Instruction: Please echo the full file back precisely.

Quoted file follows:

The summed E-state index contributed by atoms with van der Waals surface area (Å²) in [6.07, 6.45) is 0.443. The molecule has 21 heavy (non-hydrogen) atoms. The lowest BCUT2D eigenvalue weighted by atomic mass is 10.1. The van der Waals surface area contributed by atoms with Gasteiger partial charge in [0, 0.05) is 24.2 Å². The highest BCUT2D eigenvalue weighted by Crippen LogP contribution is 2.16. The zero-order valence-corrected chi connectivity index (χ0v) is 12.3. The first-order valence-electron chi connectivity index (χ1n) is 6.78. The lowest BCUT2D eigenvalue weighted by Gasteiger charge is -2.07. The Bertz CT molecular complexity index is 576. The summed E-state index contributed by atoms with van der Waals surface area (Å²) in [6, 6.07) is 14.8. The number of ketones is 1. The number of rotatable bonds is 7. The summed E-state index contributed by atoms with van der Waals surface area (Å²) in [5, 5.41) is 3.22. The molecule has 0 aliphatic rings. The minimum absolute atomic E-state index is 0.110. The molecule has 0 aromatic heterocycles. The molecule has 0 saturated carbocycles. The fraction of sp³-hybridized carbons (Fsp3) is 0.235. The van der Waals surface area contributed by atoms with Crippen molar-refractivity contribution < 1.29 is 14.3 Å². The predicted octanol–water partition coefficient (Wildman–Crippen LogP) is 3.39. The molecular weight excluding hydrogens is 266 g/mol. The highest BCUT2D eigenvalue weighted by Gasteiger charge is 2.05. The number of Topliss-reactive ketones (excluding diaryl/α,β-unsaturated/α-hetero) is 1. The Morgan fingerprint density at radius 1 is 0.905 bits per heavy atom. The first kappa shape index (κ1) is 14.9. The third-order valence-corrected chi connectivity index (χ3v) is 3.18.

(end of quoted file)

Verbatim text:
The summed E-state index contributed by atoms with van der Waals surface area (Å²) in [6.07, 6.45) is 0.443. The molecule has 21 heavy (non-hydrogen) atoms. The lowest BCUT2D eigenvalue weighted by atomic mass is 10.1. The van der Waals surface area contributed by atoms with Gasteiger partial charge in [0, 0.05) is 24.2 Å². The highest BCUT2D eigenvalue weighted by Crippen LogP contribution is 2.16. The zero-order valence-corrected chi connectivity index (χ0v) is 12.3. The first-order valence-electron chi connectivity index (χ1n) is 6.78. The lowest BCUT2D eigenvalue weighted by Gasteiger charge is -2.07. The Bertz CT molecular complexity index is 576. The summed E-state index contributed by atoms with van der Waals surface area (Å²) in [6, 6.07) is 14.8. The number of ketones is 1. The number of rotatable bonds is 7. The summed E-state index contributed by atoms with van der Waals surface area (Å²) in [5, 5.41) is 3.22. The molecule has 0 aliphatic rings. The minimum absolute atomic E-state index is 0.110. The molecule has 0 aromatic heterocycles. The molecule has 0 saturated carbocycles. The fraction of sp³-hybridized carbons (Fsp3) is 0.235. The van der Waals surface area contributed by atoms with Crippen molar-refractivity contribution < 1.29 is 14.3 Å². The predicted octanol–water partition coefficient (Wildman–Crippen LogP) is 3.39. The molecular weight excluding hydrogens is 266 g/mol. The highest BCUT2D eigenvalue weighted by Gasteiger charge is 2.05. The number of Topliss-reactive ketones (excluding diaryl/α,β-unsaturated/α-hetero) is 1. The Morgan fingerprint density at radius 1 is 0.905 bits per heavy atom. The first kappa shape index (κ1) is 14.9. The third-order valence-corrected chi connectivity index (χ3v) is 3.18.